Wesleyan’s first Earth Week

On Monday, April 22, people across the U.S. celebrated the 49th annual Earth Day. But this year, Wesleyan took the event one step further by introducing its first-ever Earth Week, to be held the week of April 23 – 27. A poster about the different events invited the campus to check out Wesleyan’s “green thumb and environmental awareness,” both of which were on display as the week progressed.

Earth Week was co-sponsored by the Physical Plant and the President’s Environmental Issues Council, although different groups on campus helped host individual events. Movies, “trash-to-art” presentations, t-shirt upcycling and more helped educate and excite the community about the environment.

Micaela Morris, the assistant director of Physical Plant Operations, said that the idea for Earth Week was a joint effort between several different people. “We were just looking at the computer one day and we were like ‘we should do something for Earth Day,’” Morris said.

However, Earth Day fell during Wesleyan’s Easter holiday, which prompted the transition from a single day to an entire week of educational festivities.

Among those who helped turn Earth Week into a reality was the sustainability and clean energy intern at the Physical Plant, sophomore Ashley Roerhman. Roerhman is an environmental studies major and has been involved with campus sustainability through organizations such as Marlins Go Green for several semesters.

Morris called Roerhman “amazing” and said she was instrumental to planning enough events for the week. “We looked at what other schools were doing,” Roerhman said. “We looked at what we could do based off our resources.”

“We just started throwing out ideas here and there, we had a whole lot of ideas,” Morris said.

“Pinterest was also helpful,” Roerhman joked.

The sheer amount of proposals ensured that Wesleyan’s first Earth Week would be busy, but also let the team set aside ideas for next year. Among those were an eco-poetry slam, live performers and hiring local vendors to educate students and sell their wares.

This year, the week kicked off with a movie about food waste and a talk from NASA speaker Yolanda Shea.

Wednesday also featured a speaker, VWU alumni Sydney Covey, as well as the highly-anticipated reveal of the “trash-to-art” Marlin statue. At the beginning on the month, Ginny Videll sent out a request on behalf of the Physical Plant for recyclable items to make a Marlin statue. The items could be dropped off or scheduled for a pick-up, in order to allow for maximum participation. Speculation about what a statue would look like abounded, and was thoroughly satisfied at the unveiling.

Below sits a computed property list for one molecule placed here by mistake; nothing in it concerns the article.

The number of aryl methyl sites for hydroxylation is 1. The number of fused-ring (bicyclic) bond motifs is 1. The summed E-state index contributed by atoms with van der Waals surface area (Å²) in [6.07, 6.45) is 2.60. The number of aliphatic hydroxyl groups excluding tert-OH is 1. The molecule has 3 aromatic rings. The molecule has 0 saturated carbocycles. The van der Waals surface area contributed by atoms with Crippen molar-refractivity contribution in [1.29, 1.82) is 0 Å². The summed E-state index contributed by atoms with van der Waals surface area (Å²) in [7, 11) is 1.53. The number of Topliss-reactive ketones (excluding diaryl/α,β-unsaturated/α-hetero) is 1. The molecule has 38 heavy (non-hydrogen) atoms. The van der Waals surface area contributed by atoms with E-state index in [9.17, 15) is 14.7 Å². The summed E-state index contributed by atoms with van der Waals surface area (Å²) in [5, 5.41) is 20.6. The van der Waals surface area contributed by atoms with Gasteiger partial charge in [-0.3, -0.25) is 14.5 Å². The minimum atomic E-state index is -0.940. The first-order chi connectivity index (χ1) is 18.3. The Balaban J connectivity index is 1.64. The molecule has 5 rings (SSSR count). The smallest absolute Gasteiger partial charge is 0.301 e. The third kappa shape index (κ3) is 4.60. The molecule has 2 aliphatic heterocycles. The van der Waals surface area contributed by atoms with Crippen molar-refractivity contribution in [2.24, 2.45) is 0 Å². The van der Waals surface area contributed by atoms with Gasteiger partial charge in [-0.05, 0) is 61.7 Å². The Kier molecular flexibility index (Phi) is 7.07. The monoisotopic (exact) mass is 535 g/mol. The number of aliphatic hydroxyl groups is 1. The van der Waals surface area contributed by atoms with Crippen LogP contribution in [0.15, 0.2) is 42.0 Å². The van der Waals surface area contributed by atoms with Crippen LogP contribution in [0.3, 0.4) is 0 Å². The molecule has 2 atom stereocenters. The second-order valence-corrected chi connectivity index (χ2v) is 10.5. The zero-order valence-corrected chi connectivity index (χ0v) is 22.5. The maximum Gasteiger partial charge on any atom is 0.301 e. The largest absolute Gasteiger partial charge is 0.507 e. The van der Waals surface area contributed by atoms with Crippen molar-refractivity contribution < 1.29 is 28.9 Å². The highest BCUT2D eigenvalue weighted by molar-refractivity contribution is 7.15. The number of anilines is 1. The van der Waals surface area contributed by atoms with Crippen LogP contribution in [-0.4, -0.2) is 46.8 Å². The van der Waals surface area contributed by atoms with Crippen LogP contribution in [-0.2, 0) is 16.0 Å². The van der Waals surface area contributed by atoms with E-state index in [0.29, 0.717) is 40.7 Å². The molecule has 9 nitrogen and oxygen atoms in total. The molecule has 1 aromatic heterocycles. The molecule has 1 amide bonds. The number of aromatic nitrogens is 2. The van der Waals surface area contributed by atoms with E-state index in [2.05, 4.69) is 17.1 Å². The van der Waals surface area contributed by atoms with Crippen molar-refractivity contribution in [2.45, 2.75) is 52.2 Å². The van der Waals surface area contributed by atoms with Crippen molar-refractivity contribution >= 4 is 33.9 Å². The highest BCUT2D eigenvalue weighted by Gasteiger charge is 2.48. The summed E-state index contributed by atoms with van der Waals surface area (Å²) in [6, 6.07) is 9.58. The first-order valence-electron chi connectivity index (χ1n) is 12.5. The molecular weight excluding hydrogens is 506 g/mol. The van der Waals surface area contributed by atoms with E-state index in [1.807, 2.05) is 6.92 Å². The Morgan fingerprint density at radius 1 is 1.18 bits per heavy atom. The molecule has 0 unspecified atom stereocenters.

Thursday was the only day to feature three separate events: a job and internship fair centered around environmental sustainability; a guided walk and meditation in the woods around campus; and a BYOS (bring your own shirt) upcycling tye-dye event.

Clean ups will take place on Friday and Saturday on the Wesleyan campus and in the surrounding community respectively. Volunteers were welcomed and appreciated as VWU closed out its first annual Earth Week with a time-honored and effective environmental tradition.

“The main goal [is] awareness,” Roerhman said. “I think if we’re talking about [sustainability] and practicing it on campus people become more aware, and it just becomes part of your life. It’s like the more exposed you are to something, the more normal it becomes.”

Morris agreed that increasing awareness about sustainability was what she wanted from Earth Week “more than anything.” “That is what it is for me. It’s one big project, one goal but ultimately one message: sustainability,” Morris said.

Roerhman added that, “Having a fun time is a main priority, but also maybe thinking outside of the box.” She used the examples of upcycling t-shirts for the tie-dye event and collecting recyclable materials to craft the Marlin statue. Both activities utilize sustainability principles, but in less traditional ways than many people are aware of.

“[These are] fun activities that show that you can make new stuff with things you’ve used before,” Roerhman said.

Some common activities that students can do to help save energy and increase sustainability at Wesleyan include turning off lights when not in use; using less water during showers and other high usage activities; recycling materials instead of throwing them away; reusing materials when at all possible and becoming aware of what materials are being most commonly used and how often.

Roerhman gave one specific example of hanging clothing to dry instead of using the dryer, which saves energy.

Morris suggested becoming involved in community efforts. “Know your community,” Morris said. “If you get into those organizations and get to know your people, you’re able to be more informed about how you can help out.”

Plans for the next Earth Week at Wesleyan are already tentatively underway.

“This is just the groundbreaking first one, and hopefully we can add on next year and it’ll get bigger with time. I’m very excited,” Roerhman said.

Mickella Rast